Mr. Fix It

What’s the best thing about the internet? The bottomless pit of news? The endless shopping? Porno for every taste, no matter how obscure and perverse? Yes, those are all wonderful, but for my money, the best thing about the internet might be how-to videos.

It used to be that if you wanted to fix something you needed some special knowledge or training, but today you just need YouTube.

An example: Over the weekend our clothes dryer crapped out. The drum was spinning just fine and it was getting warm, but there was no air blowing out the vent and the clothes wouldn’t dry. What to do? Consult the internet.

My search results brought a flood of answers that pointed to a single problem: an issue with the blower belt. After watching several videos, I learned how to take the front panel off the machine and what to look for. As promised in one of the videos, the belt was laying loose and next to it was a pulley which had come free. Replace and tighten the pulley, re-attach the belt, put it all back together and we were in business.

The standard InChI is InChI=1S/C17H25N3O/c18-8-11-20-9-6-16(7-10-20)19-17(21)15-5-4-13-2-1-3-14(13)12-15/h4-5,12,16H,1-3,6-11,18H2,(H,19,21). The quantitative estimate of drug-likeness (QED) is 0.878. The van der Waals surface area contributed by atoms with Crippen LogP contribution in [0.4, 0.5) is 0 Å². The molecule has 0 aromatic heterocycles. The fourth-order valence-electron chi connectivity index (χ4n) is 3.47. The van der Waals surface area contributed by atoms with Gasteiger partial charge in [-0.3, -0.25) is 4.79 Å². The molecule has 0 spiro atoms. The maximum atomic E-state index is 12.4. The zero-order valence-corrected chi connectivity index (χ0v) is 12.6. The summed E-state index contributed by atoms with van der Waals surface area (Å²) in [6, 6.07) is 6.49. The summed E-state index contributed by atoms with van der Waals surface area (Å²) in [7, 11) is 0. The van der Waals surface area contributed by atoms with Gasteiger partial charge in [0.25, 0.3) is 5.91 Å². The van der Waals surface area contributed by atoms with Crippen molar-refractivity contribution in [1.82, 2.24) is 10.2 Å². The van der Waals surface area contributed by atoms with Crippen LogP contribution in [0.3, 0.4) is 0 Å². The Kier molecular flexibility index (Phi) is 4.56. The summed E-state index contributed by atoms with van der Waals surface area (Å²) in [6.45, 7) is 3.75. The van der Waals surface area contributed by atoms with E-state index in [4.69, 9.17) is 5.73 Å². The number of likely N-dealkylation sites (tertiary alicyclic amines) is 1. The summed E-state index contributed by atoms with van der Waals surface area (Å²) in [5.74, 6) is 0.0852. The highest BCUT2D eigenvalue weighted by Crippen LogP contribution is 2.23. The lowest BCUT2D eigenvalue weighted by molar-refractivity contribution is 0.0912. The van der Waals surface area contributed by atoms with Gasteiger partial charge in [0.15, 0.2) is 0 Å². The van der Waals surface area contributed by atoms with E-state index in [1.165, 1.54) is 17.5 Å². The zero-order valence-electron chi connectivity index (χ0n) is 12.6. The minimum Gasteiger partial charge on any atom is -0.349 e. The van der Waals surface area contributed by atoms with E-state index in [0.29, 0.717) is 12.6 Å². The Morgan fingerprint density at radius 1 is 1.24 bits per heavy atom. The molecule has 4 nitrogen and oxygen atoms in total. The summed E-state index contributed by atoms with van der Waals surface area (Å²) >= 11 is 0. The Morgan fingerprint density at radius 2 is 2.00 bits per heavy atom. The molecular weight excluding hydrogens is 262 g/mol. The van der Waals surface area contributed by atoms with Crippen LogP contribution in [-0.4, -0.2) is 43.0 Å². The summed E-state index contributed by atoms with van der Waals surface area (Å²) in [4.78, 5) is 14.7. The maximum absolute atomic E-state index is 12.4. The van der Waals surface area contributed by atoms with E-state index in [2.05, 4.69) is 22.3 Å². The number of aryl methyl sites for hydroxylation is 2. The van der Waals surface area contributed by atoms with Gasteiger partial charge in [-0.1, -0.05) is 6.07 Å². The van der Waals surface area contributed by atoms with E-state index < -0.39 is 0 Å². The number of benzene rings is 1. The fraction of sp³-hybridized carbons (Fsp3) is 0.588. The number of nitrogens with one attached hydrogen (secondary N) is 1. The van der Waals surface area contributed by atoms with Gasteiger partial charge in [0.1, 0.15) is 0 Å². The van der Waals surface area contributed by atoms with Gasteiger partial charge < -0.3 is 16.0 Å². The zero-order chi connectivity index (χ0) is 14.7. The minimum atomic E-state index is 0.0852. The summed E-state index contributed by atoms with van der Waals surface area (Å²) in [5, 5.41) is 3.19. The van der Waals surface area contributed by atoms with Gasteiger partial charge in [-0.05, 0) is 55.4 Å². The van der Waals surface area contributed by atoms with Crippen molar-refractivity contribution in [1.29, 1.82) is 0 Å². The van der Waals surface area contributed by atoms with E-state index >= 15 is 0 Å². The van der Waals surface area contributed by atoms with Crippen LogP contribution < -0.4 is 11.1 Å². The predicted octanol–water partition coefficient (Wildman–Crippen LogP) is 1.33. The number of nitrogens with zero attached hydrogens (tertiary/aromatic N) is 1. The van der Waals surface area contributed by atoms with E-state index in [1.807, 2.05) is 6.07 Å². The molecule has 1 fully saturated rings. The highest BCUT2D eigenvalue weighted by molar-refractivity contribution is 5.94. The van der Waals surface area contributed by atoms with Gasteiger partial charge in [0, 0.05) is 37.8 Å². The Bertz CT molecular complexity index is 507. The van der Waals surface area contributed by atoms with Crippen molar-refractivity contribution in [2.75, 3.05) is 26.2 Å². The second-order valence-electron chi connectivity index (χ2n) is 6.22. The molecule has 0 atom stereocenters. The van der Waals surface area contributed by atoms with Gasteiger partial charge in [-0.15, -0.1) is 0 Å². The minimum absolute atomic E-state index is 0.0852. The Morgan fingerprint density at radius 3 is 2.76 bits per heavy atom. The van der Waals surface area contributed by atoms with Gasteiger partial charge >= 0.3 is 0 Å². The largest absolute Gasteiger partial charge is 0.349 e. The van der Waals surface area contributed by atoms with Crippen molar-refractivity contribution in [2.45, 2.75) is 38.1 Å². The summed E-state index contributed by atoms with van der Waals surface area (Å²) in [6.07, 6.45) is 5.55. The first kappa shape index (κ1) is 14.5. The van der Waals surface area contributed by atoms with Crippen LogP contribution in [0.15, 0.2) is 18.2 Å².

What would it have cost to pay someone to do this job? Even for a minor repair, you’re looking at a minimum fee just to have the guy show up, so I’m guessing $150 or more for the whole thing.

I spent more time watching videos than actually doing the work. Some of these are slick productions — sometimes posted by companies who sell parts — but more often it’s just Joe Handyman. There might be some money in these videos considering how popular they are. Here’s a low-end example; it’s rough, but helpful:

The bottom line? Instead of picking up the phone to call someone, pick up the phone and watch a few videos. You might be surprised at how simple and easy it is to fix a problem yourself. It feels good to repair something and will impress your loved ones. If the Maytag repairman was bored thirty years ago, today he’d absolutely lose his mind.

3 responses to “Mr. Fix It

  1. Yes You Tube is great

  2. So true. I learned how to fix our refrigerator by watching a handful of Youtube videos and buying a few replacement parts. It saved us from buying a new fridge (given its age and how much paying someone to repair it would have cost) and it was tremendously gratifying.

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